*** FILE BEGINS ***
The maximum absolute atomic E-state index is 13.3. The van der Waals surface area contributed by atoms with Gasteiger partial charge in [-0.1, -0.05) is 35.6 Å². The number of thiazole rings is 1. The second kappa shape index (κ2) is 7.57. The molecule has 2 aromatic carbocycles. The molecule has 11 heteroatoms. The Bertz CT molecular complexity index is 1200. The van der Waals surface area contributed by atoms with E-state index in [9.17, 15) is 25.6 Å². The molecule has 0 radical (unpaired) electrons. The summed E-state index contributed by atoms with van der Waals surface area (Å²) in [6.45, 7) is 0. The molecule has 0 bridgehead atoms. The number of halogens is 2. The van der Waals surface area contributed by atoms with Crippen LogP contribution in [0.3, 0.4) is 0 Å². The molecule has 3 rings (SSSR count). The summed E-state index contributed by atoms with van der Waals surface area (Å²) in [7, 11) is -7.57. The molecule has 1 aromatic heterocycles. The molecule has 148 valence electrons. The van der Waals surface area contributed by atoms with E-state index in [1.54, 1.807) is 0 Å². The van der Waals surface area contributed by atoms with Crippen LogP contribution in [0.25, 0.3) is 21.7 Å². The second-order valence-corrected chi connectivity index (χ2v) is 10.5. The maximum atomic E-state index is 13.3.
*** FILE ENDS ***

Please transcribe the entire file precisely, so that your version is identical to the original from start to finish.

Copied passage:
The maximum absolute atomic E-state index is 13.3. The van der Waals surface area contributed by atoms with Gasteiger partial charge in [-0.1, -0.05) is 35.6 Å². The number of thiazole rings is 1. The second kappa shape index (κ2) is 7.57. The molecule has 2 aromatic carbocycles. The molecule has 11 heteroatoms. The Bertz CT molecular complexity index is 1200. The van der Waals surface area contributed by atoms with E-state index in [9.17, 15) is 25.6 Å². The molecule has 0 radical (unpaired) electrons. The summed E-state index contributed by atoms with van der Waals surface area (Å²) in [6.45, 7) is 0. The molecule has 0 bridgehead atoms. The number of halogens is 2. The van der Waals surface area contributed by atoms with Crippen LogP contribution in [0.3, 0.4) is 0 Å². The molecule has 3 rings (SSSR count). The summed E-state index contributed by atoms with van der Waals surface area (Å²) in [7, 11) is -7.57. The molecule has 1 aromatic heterocycles. The molecule has 148 valence electrons. The van der Waals surface area contributed by atoms with E-state index in [1.54, 1.807) is 0 Å². The van der Waals surface area contributed by atoms with Crippen LogP contribution in [0.25, 0.3) is 21.7 Å². The second-order valence-corrected chi connectivity index (χ2v) is 10.5. The maximum atomic E-state index is 13.3.